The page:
Shifting Perspectives: A Qualitative Study to Understand Family Expectations at the Time of Their Child's Admission

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Journal of Patient-Centered Research and Reviews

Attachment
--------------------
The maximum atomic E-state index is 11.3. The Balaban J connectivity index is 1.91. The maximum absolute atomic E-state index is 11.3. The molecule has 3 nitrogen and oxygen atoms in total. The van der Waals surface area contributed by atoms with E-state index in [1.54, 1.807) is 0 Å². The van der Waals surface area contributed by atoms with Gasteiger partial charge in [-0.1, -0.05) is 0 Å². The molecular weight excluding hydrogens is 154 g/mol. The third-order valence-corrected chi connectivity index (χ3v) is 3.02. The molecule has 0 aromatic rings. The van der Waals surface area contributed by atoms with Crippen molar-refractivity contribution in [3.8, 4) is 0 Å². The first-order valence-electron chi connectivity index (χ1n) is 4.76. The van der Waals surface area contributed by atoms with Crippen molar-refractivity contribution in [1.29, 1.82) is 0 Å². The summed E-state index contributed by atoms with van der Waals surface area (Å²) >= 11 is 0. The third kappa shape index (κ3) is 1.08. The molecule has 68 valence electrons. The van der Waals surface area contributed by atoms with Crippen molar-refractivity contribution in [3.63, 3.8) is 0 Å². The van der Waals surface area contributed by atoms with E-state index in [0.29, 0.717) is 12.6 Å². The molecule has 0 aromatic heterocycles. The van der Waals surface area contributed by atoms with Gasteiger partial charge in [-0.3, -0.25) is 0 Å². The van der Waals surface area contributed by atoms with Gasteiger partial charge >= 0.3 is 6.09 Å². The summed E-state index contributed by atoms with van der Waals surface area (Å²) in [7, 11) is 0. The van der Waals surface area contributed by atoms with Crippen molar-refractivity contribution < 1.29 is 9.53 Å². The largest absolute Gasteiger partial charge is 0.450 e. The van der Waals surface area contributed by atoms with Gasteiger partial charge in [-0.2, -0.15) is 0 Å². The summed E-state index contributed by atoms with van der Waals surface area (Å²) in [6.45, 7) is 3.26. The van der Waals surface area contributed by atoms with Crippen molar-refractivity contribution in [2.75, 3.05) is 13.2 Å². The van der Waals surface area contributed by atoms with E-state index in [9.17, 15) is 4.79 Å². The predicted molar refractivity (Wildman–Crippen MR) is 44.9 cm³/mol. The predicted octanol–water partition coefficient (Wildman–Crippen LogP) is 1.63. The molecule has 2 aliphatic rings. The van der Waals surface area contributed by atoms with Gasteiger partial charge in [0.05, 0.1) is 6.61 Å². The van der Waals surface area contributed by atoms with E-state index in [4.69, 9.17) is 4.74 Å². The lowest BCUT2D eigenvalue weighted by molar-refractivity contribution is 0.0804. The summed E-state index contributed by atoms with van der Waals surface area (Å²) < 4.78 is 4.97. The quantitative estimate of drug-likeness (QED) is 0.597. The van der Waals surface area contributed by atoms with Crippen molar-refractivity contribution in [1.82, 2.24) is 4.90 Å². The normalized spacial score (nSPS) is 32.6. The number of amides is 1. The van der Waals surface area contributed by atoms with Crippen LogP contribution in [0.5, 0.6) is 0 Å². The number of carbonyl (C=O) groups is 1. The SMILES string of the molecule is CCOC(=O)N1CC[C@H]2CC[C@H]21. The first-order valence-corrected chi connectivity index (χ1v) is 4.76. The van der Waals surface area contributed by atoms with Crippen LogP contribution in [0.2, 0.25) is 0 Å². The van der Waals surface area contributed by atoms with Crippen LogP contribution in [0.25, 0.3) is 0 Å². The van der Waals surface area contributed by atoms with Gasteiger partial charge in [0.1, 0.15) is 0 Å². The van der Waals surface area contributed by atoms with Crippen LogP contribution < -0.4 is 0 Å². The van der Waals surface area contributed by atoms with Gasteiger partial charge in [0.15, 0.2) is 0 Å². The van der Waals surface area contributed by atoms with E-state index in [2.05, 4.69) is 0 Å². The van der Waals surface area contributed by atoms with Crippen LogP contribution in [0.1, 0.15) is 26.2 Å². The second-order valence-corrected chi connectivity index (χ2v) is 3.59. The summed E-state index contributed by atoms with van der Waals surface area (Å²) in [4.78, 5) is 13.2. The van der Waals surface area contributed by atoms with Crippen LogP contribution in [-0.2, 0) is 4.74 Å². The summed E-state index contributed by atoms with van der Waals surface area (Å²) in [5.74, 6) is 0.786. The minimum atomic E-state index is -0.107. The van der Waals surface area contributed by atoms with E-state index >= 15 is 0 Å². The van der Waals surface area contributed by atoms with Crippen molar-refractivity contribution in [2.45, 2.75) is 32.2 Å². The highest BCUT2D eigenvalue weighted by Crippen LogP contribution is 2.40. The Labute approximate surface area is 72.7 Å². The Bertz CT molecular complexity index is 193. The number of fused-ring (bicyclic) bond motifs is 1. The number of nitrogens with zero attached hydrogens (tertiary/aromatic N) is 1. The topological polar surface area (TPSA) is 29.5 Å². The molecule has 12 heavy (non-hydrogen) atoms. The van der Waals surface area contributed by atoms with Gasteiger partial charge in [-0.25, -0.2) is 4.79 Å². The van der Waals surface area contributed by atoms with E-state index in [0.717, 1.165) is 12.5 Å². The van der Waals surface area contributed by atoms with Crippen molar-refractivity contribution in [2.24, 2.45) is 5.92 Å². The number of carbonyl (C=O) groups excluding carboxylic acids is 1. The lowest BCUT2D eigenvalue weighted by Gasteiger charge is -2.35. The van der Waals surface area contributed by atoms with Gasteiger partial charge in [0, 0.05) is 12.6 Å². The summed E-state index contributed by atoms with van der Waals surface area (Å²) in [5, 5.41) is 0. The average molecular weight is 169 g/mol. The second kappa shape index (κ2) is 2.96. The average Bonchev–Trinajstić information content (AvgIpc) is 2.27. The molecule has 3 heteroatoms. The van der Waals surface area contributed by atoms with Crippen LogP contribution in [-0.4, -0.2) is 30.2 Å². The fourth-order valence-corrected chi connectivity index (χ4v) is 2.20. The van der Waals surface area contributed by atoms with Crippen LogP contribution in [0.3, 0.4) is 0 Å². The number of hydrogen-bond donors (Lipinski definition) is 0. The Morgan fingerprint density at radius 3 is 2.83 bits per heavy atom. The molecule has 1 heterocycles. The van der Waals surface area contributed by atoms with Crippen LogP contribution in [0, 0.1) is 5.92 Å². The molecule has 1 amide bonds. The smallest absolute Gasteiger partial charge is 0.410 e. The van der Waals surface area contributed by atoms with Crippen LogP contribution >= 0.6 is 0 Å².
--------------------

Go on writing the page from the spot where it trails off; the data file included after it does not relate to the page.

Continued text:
PURPOSE: Patient-centered approaches to health care acknowledge the important role that families have in patients' lives. Shared expectations between families and providers have the potential to improve patient and family experience, hospital care, and outcomes. We aimed to understand families' expectations for their child's admission from the vantage point of the start of a hospital stay. METHODS: This qualitative research studied families of hospitalized children at a large pediatric tertiary care center. Family members were approached if their child was admitted to the general pediatrics team, was under 18 years of age, had a length of stay less than 5 days, and had an English-speaking family member present. Semi-structured interviews were conducted by study personnel during the inpatient stay and audio-recorded. Written transcripts were independently coded by multiple investigators to generate codes, which were reconciled via triangulation. Codes were translated into broad themes to provide insight into the views of the study population. An accompanying survey included demographic questions. RESULTS: We conducted 20 interviews with 23 parents of hospitalized children. Participants were 83% female, 35% White, 22% Black, 35% Hispanic, and 70% publicly insured. Participant responses led to identification of 4 themes: 1) setting the stage; 2) building trust and credibility; 3) partnering with families; and 4) maintaining frequent and transparent communication. CONCLUSIONS: Findings suggest that families' priorities and expectations at the start of their inpatient stay focus on issues of trust, partnership, and communication. These concepts may help providers strengthen communication and create more meaningful partnerships with families.

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